Marillion, 4th December 2002
013, Tilburg, The Netherlands

By Derk van Mourik (with additional notes by Bart Jan van der Vorst)

"It was on the eve of Christmas"

The end of the year is nearing and so Marillion embarked on a "Christmas Tour" which among other places brought them to the Netherlands for two concerts. The first of these was held at the cozy Tivoli theatre in Utrecht on December 3rd, while on the following day Marillion graced the stage of the 013 theatre in Tilburg (or Tilbury, as I have heard one overly enthusiastic train attendant on the train from Brussels to Amsterdam call the city for the benefit of English passengers).

One might wonder why, with Christmas still three weeks away, the tour was dubbed the "Christmas Tour". The following anecdote might shed some more light on this question, or perhaps muddle it only deeper, depending on how you want to take it. Apparently H had been told something about the Sinterklaas celebration we have here in The Netherlands each year on December 5th. However, poor Hogy confused Sinterklaas with Santa Claus, and therefore wished the audience a happy Christmas for the following day! One can only guess at what he thinks our Christmas celebration on December 25th is then... :-)

Typical Brit humour was also an important aspect of the show of the support act for the evening, the two man band Cry No More. Armed with humourous song texts and a number of funny anecdotes, they brought an acoustic show which was often hilarious and at times musically interesting. One cannot help but feel that the performance of these guys loses much of its impact when heard on an album, though. Steve Rothery

Marillion took the stage a few minutes after nine, opening with the sublime Seasons End, which was -as always- preceded by the Christmas carol O Come Emmanuel.
This track from the 1989 album of the same name epitomizes much of what Marillion is about. Foremost, it showcases the range of Steve Rothery's guitar work, and is testimony to the important role he has had and still has in shaping the Marillion sound. From the semi-acoustics in the first half of the track to the blistering guitar solo halfway and the "tockling" and slide at the end: it is all there, supported rather than challenged by Mark Kelly's warm keyboard sounds, Pete Trewavas' solid bass playing (never over the top but never unnoticed either!) and Ian Mosley's subdued drum fills.

Apart from the epic This Strange Engine, which was played as part of the second encore, Seasons End was the only real surprise in an otherwise somewhat regular set, which was dominated by a lot of crowd favourites and concert staples like Afraid of Sunlight, The Great Escape, Uninvited Guest and Easter. Conspicuous in their absence were any songs from recent albums and Radiation. It should be a telltale sign that Marillion completely ignored these two albums, which are not the most popular with the fans.

What remained were, among others, a number of tracks from the most recent album Anoraknophobia (of which This is the 21st Century was the definite highlight, very much in the Seasons End mold), Man of a 1000 Faces (with its majestic orchestral ending) and Cover My Eyes, which always gets the crowd going despite the fact that it's one of the most commercial songs Marillion have ever done (and also the biggest hit the band has had in Holland). It was an evening of singles anyway, as no less than eight songs played have been released as singles in one form or another over the years.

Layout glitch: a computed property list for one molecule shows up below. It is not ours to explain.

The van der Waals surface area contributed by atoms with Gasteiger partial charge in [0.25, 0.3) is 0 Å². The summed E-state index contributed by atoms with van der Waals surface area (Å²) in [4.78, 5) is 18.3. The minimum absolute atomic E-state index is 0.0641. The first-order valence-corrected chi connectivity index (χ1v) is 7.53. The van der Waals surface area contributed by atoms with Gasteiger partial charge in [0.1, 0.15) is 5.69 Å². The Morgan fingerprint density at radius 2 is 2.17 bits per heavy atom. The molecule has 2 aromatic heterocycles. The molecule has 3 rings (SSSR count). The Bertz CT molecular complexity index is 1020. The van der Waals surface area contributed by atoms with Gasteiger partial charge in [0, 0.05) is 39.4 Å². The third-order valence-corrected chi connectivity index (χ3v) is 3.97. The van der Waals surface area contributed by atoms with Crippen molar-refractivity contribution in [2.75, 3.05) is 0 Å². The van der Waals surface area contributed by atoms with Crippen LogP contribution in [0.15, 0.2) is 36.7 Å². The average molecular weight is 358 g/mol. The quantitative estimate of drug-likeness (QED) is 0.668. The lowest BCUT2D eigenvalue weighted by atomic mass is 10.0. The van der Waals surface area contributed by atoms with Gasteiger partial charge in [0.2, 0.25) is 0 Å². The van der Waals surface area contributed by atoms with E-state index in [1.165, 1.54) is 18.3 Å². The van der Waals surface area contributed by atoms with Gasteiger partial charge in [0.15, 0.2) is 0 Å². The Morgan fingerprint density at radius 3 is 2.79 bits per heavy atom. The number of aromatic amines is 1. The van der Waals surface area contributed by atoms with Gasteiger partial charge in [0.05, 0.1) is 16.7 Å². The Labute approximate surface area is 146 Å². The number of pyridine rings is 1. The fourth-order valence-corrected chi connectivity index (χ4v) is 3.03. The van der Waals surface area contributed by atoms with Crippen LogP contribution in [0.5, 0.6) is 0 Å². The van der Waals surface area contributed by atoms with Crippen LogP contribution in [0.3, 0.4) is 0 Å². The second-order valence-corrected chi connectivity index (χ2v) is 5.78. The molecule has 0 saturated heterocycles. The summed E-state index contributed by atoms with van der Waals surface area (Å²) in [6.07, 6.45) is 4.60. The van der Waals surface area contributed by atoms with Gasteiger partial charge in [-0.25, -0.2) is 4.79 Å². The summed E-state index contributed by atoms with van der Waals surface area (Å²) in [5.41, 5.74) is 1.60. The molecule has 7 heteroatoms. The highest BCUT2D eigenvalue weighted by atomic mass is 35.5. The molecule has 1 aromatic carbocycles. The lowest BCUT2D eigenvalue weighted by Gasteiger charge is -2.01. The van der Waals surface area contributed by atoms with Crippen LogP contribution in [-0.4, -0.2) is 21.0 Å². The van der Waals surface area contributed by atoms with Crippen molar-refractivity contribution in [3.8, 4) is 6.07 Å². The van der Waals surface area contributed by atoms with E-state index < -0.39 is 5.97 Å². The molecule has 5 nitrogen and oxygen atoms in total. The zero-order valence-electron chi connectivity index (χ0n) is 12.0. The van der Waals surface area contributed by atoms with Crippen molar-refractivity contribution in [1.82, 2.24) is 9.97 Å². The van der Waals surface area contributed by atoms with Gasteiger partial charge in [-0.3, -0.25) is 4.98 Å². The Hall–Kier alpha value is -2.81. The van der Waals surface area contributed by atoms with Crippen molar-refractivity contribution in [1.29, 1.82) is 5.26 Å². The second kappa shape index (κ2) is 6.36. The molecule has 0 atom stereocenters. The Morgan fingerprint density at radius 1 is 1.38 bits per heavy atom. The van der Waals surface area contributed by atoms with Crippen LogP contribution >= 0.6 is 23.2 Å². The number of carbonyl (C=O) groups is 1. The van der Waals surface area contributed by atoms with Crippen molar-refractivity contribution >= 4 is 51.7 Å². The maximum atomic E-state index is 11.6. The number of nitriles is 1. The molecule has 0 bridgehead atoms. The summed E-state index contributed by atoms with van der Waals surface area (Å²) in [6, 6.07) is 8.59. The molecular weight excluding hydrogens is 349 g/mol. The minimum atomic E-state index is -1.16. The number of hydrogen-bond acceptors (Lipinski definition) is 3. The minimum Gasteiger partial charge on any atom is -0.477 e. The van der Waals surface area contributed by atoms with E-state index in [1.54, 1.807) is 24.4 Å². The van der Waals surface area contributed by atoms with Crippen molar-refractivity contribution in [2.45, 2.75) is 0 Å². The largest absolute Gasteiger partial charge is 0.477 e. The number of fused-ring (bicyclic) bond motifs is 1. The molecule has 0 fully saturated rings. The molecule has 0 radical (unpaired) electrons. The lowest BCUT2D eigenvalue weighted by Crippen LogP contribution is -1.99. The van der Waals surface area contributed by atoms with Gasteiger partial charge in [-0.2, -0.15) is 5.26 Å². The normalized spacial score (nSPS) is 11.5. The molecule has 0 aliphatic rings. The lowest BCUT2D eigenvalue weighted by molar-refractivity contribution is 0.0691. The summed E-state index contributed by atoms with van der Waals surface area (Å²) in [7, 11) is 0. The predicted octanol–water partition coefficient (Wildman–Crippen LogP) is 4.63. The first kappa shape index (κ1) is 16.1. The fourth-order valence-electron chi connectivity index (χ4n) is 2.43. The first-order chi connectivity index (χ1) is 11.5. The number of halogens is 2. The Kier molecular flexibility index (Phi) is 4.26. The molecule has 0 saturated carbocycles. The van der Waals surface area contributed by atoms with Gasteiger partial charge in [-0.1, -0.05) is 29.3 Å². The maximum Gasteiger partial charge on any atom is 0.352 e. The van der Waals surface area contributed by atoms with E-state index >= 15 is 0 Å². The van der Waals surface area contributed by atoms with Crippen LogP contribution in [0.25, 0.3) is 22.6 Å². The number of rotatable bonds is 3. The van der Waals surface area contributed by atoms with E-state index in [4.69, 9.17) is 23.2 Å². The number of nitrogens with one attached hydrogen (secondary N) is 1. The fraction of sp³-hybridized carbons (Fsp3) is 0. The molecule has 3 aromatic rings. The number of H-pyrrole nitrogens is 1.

A fantastic rendition of another crowd favourite, the This Town/The Rakes Progress/100 Nights trilogy showed more intense theatrics from H.

100 Nights100 Nights100 Nights

Another definite highlight was the first encore, which consisted of the first part of Goodbye to All That from the classic Brave album, which segued seamlesly into Afraid of Sunlight, still one of the best songs that H era Marillion have ever done, and a showcase for H's vocal talents. He is without a doubt one of the best vocalists out there and he holds his own in a live performance without apparent difficulty.

He proved this again during the performance of the slightly fragmented yet convincing modern Marillion epic This Strange Engine, which followed Cover My Eyes during the second encore. The intense finale of this track would probably move even someone who was three days dead, and this effect is due for a large part to H's heartrending vocals.

Steve Hogarth

As the band came back for yet another (third) encore, they surprised many with the christmas carol Gabriel's Message, which can also be found on the 1998 free fanclub Christmas CD.
The familiar Easter (Marillion plays this song during virtually every concert) closed the concert, and was the last chance for the audience to showcase *their* vocal talents!

The crowd was pretty enthusiastic as Dutch crowds go, which is not all that much of a surprise because although Marillion's following may not be that large, it is pretty fanatic, and the average Marillion fan probably knows more words to Marillion songs than there are in an English college primer.

Marillion gave a good show, which is what we have come to expect from a band with twenty years worth of experience in the music business, but it wasn't particularly special like on many other occasions. This has a lot to do with the predictability of the set, which didn't really keep the crowd on its collective toe. It doesn't always have to be special, though, and Marillion surely delivered, as they always do.


Season's End
Between You And Me
Map Of The World
This Is The 21st Century
Man of 1000 faces
The Uninvited Guest
This Town
The Rakes Progress
100 Nights
The Great Escape

Afraid Of Sunlight

Cover My Eyes
This Strange Engine

Gabriel's Message

Photos © Bart Jan van der Vorst for DPRP (2001)


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